“If I keep fighting the way I’ve been fighting with the goals I’ve set for myself, I’m gonna hold down my belt and hopefully jump another weight class and be the first in UFC history to hold two belts.”

Where to Buy

Fashion Show, 702.731.3636;

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H&M shirt H&M in The Forum Shops at Caesars, Aristocrazy necklace, Samsara necklace, Elisabeth Weinstock boxing gloves | Photography Easton Schirra

H&M shirt H&M in The Forum Shops at Caesars, Aristocrazy necklace, Samsara necklace, Elisabeth Weinstock boxing gloves | Photography Easton Schirra

Dominick Cruz Heart and Soul of a Champion

After two surgeries on his left knee and a groin injury kept him out of the Octagon for three years, Dominick “the Dominator” Cruz was determined to get back to the top last year. In his returning match in September, he annihilated Takeya Mizugaki one minute into the first round—a beautifully brutal display of strength and hunger that sent the audience into a frenzy. “Dominick Cruz is back!” the announcers shouted.

Unfortunately, not for long.

Cruz suffered another injury in late December, this time tearing the ACL in his right knee, curbing him yet again. The injury derailed his highly anticipated 2015 bout with Dillashaw. But he won’t let it stop him.

“The reason why I do this every day and the reason why I’m coming back from a third ACL problem is because I can,” the 29-year-old from Tucson, Arizona, says with conviction. “And because I have history to make still.”

Cruz speaks with stern confidence. Even when talking to him over the phone, you imagine he’s the kind of guy who walks with his head high and clears the room. When asked what keeps him motivated, he responds simply: “Me.”

“The reason why I’m coming back …  is because I can, and because I have history to make still.”—Dominick Cruz

“I drive me. If I don’t drive myself through this, I’m not going to have the power to get through it. There’s nobody in the world, there’s no want or need from anybody else, that can get me through the things I’ve been through other than myself. I’m the only one who can get me through this,” he says.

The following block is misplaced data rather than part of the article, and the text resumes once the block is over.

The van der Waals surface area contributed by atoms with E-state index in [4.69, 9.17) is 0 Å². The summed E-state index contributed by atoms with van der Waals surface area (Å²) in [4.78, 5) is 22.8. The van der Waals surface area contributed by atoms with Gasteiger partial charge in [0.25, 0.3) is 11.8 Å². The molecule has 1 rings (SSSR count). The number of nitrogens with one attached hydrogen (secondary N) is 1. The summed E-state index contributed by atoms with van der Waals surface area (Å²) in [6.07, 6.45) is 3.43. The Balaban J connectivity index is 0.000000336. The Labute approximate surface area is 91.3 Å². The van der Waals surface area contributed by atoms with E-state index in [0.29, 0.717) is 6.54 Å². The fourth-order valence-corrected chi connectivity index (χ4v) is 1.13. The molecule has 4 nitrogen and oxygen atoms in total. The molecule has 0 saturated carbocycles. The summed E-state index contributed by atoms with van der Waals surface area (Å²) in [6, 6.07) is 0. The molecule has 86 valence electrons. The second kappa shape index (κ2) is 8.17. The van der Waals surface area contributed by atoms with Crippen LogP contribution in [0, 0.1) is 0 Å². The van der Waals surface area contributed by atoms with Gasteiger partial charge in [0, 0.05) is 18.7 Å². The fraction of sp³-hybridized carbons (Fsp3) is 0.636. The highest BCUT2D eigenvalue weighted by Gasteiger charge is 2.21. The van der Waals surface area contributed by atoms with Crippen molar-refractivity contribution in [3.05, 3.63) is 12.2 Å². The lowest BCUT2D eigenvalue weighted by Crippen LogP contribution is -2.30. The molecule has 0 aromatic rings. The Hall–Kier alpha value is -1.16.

Though he may not hold a title, Cruz continues to carry himself like a champion, and he understands his position as a UFC star.

ANTHONY FRANCO suit and shirt, PERRIN PARIS gloves, Stylist’s own tie

ANTHONY FRANCO suit and shirt, PERRIN PARIS gloves, Stylist’s own tie

“There comes a point in your career as a professional athlete when you say, ‘It’s official, I’m one of the best in the world. I am this good. I am a champion. I am an influence on others around me whether I want to be or not,’” he says. “You hear a lot of guys say, ‘There are a lot of improvements I have to make,’ or ‘I’m not one of the greatest yet.’ At what point do those fighters say, ‘I’m there’? I realized that when I won my first title. I am there. I need to accept it and embrace the role because you can’t move on and be great until you really believe it yourself.”

He’s not alone in this belief. During Cruz’s injury struggles, his hundreds of thousands of fans have showered him with support and praise, eagerly awaiting his return. And Cruz says when he does rise again, he’s gunning for Dillashaw.

“I never lost my title,” Cruz says. “I’m not saying that Dillashaw doesn’t deserve it. All I’m saying is that he didn’t fight the best in the world.”

Where to Buy

in Fashion Show, 702.696.1055;

in The Forum Shops at Caesars, 702.207.0167;






  • JamesFBarry

    T.J. Dillashaw and Dominick Cruz are good example of how sports (professional) rewards some and limits some….The human body is the human body once it starts to break down (like an old Ford) you have to be honest with yourself…It must be terrible sad for Mr. Cruz but after turning 50 in May ,age is now my best friend….Because its the one thing that will be there until the end. FYI..I follow T.J on twitter and he seems very cool…..Winning could happen to a nicer guy.